Banning cellphones from classrooms has gone so well in a small world that Portage High School Principal Robin Kvalo is thinking about the big one.
Next week, the school will host speaker Ali Maresh, who will talk to students and the Portage community about overusing technology and how it impacts a person’s well-being.
Maresh will speak to students during the day before presenting to the public at 6:30 p.m. Oct. 18 in the high school auditorium.
“We’ve virtually had no issues” with the cellphone ban, Kvalo reported to the Portage School Board on Monday. “There are a couple kids who have given us a few negative responses to having their phones confiscated for the day, but what we’re hearing more and more is the kids are having conversations in classrooms.
“Kids are talking to one another, even in the commons at lunch — they’re not even going to their lockers to get their phone.”
More parents than ever before are contacting the high school office to get in touch with their children, “and that is evidence the phones are not in their (children’s) possession,” Kvalo added. The school so far is averaging about six cellphones confiscated from students per day, but most of those have been because students will sometimes accidentally bring their phones into the classroom after lunch.
The new policy, enacted by the school this summer, requires students to leave their phones in their lockers except between classes, at lunchtime or in the library, as long as instruction isn’t taking place there.
“We are just finding it to be a healthier environment,” Kvalo said. After the Daily Register published a story about the school’s new policy in July, Kvalo has been interviewed for stories by multiple TV news stations in the region, she said at a recent school board meeting.
“We are seeing younger and younger students walking around with smartphones,” she said, “and it is literally altering the way they communicate — their emotional-social well-being — and we are taking this very seriously.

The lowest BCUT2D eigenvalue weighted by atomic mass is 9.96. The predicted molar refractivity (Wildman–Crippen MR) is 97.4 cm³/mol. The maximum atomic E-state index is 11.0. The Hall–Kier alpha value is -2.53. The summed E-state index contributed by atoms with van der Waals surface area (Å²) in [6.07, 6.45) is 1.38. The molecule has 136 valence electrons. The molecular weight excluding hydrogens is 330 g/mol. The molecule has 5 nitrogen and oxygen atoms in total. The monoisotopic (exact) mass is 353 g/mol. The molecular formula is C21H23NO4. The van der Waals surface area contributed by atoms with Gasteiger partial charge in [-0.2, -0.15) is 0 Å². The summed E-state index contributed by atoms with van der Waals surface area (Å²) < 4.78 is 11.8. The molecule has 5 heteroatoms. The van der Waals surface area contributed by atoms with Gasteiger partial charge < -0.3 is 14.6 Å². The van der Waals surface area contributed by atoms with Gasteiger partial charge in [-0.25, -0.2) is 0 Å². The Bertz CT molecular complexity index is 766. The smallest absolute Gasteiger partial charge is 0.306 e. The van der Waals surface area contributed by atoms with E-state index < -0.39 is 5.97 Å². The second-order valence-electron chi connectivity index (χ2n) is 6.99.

Kvalo has stopped short of saying Portage High School might be a regional trailblazer in banning phones in class — focusing instead on Portage students — but she emphasized on Monday that the issue needs a longer look everywhere.
“This is a critical juncture to begin to have these conversations and make some changes, and I will tell you we are seeing positive changes at the high school because we made one simple change,” Kvalo said.
Student council leaders told the school board last month the change has been widely accepted by their peers, which the district’s director of building and grounds, Larry Messer, supported with an anecdote on Monday: “I was in there the other day with a contractor when my phone rang,” Messer told the board, “and one young guy came up to me and said, ‘To the office, mister.’”
Maresh in 2016 worked with the nation’s first technology addiction center, reSTART: Center for Technology Sustainability.
Tech Break, Maresh’s own company, offers tips to “help people create a balanced relationship with their devices to increase their quality of life,” according to her biography at techbreak.org. Maresh is a past communications professional at Georgetown University who soon became addicted to social media and her phone, “staying constantly connected as a way to cope with anxiety and depression, which inadvertently made things worse.”
Maresh hopes those who attend her presentation will learn from her story as well as “strategies to help families find balance in a very unbalanced world,” according to the promotional materials provided by Kvalo.
Kvalo and others in the district are encouraging all interested community members — particularly all parents — to attend this free event.